[Editorial note: [...] indicates use of Greek or Coptic text. Original script is available for viewing in the PDF format of this article.]
PRE-OLD COPTIC. Pre-Old Coptic is a component of PRE-COPTIC, more specifically the stage preceding OLD COPTIC. It differs from the latter preparatory stage mainly in that no supplementary signs borrowed from demotic were used to transliterate phonemes that did not exist in Greek. GREEK TRANSCRIPTIONS of proper names had demonstrated the possibility of writing Egyptian in an alphabetical script, even though a number of sounds could not be rendered adequately. In Greco-Roman times there are, in addition to the Greek transcriptions of proper names, a number of other attempts to render Egyptian by means of the Greek alphabet. The aim of these instances, which can be individually different, is most of the time not very clear. But the motive has to be different from that of the. Usual Greek transcriptions of proper names integrated in a Greek context.
Fairly well known are a Heidelberg papyrus and a graffito from Abydos, both of the earlier Ptolemaic period. A number of other cases can be added, but several remain uncertain because of difficulties in the interpretation. Here is a short survey:
(1) P. Heid. inv. no. 414 verso (mentioned as P. Heid. inv. 413 by Pack, 1965, no. 2157; the recto is a grammatical treatise), extracted from mummy cartonnage from el-Hiba (Teudjoi), is a list of Greek words with their Egyptian counterparts written in the Greek alphabet. Bilabel (1937, pp. 79-80), who described a few extracts of the text, dates it to the middle of the third century B.C. Because this text is not well known (not incorporated in Cerny, 1976, or Westendorf, 1977), the available data are presented here: [...]; [...]; [...]; [...] (the accentlike mark above the [...] apparently indicated that the consonant did not correspond exactly to the Greek gamma, which equals the Bohairic [...]. The text now appears to have been lost (Quaegebeur, 1982, p. 129, n. 18). In Bilabel’s view, the lexicon itself reveals its purpose: “Der Text zeigt... dass auch in den Kreisen der herrschenden Griechenschicht das Interesse an der alteinheimischen Sprache aus dem praktischen Bedürfnis heraus bestand.” On the other hand, it cannot be ruled out that it was a manual for Egyptians to learn Greek.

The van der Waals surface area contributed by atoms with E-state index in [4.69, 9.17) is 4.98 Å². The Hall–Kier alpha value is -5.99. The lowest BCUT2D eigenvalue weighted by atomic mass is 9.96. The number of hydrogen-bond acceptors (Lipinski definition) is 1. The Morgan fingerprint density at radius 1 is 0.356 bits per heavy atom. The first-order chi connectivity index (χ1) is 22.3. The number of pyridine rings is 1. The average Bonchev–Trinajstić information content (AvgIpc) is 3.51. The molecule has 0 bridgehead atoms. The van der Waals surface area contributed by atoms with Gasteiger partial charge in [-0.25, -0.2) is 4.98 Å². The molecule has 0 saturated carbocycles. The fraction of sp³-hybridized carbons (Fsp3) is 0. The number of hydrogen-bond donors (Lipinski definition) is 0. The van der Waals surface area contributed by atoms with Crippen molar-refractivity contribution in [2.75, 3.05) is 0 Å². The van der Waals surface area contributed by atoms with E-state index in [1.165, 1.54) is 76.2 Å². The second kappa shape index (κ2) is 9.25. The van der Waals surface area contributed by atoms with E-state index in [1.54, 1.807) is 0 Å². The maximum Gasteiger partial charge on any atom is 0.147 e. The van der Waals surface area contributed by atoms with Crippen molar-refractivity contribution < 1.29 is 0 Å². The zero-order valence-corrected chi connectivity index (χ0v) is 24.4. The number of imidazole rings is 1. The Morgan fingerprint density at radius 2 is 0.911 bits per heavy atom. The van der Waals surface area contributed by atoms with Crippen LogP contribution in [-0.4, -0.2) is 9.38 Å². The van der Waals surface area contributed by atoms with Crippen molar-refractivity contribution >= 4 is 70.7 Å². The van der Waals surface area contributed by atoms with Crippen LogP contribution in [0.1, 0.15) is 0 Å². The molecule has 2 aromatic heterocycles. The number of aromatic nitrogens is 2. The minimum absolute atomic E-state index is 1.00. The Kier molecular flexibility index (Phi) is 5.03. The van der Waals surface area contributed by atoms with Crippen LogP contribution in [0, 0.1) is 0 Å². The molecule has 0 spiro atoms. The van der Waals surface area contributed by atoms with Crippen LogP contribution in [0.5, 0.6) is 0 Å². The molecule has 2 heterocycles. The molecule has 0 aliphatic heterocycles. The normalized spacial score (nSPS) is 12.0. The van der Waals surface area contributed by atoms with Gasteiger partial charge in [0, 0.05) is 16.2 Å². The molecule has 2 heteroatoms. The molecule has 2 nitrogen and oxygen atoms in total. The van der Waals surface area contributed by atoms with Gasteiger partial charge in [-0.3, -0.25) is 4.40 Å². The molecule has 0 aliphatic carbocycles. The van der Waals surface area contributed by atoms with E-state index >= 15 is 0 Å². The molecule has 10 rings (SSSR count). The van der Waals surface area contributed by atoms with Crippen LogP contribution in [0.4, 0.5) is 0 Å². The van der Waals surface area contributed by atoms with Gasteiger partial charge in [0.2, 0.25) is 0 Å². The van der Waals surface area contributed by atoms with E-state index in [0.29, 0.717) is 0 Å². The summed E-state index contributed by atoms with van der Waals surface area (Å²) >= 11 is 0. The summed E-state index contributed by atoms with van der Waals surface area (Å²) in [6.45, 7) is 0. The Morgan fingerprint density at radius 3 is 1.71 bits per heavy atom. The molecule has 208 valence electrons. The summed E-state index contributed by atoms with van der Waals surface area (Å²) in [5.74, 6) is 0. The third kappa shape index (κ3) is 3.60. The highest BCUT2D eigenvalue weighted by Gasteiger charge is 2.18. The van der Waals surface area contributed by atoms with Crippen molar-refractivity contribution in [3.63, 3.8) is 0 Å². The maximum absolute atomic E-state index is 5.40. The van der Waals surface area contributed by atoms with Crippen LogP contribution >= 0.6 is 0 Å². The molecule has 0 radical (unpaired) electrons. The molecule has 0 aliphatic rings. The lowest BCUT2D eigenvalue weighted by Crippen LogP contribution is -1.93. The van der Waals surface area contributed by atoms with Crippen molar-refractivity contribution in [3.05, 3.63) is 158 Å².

(2) Graffito from Abydos (Temple of Sethi I), edited by P. Perdrizet and G. Lefebvre (1919, no. 74), which is discussed by P. Lacau (1933-1934); new edition with commentary in P. W. Pestman et al. (1977, doc. no. 11). Of the seven lines of Greek letters, only four can be interpreted with sufficient certainty. The interrupted first line is repeated in full in line two. After the regnal year, given in the Greek manner ([...]) [...] (= 5), we read: [...], which is to be regarded as transcribed Egyptian: “Pharaoh Hyrgonaphor, beloved by Isis and Osiris, beloved by Amun, king of gods, the great god.” Because this pharaoh is identified with the indigenous rebel king whose name should be read [...]r-wn-nfr (Clarysse, 1978, pp. 243-53), the graffito can now be exactly dated to 202-201 B.C. (Vandorpe, 1986, pp. 299-300). Apart from the dating formula, the content of the text is not clear. Yet it remains an important historical and linguistic piece of evidence, which raises the question why a scribe would write such a long Egyptian text in Greek characters. Was he an Egyptian who could read and write Greek but had not mastered demotic script?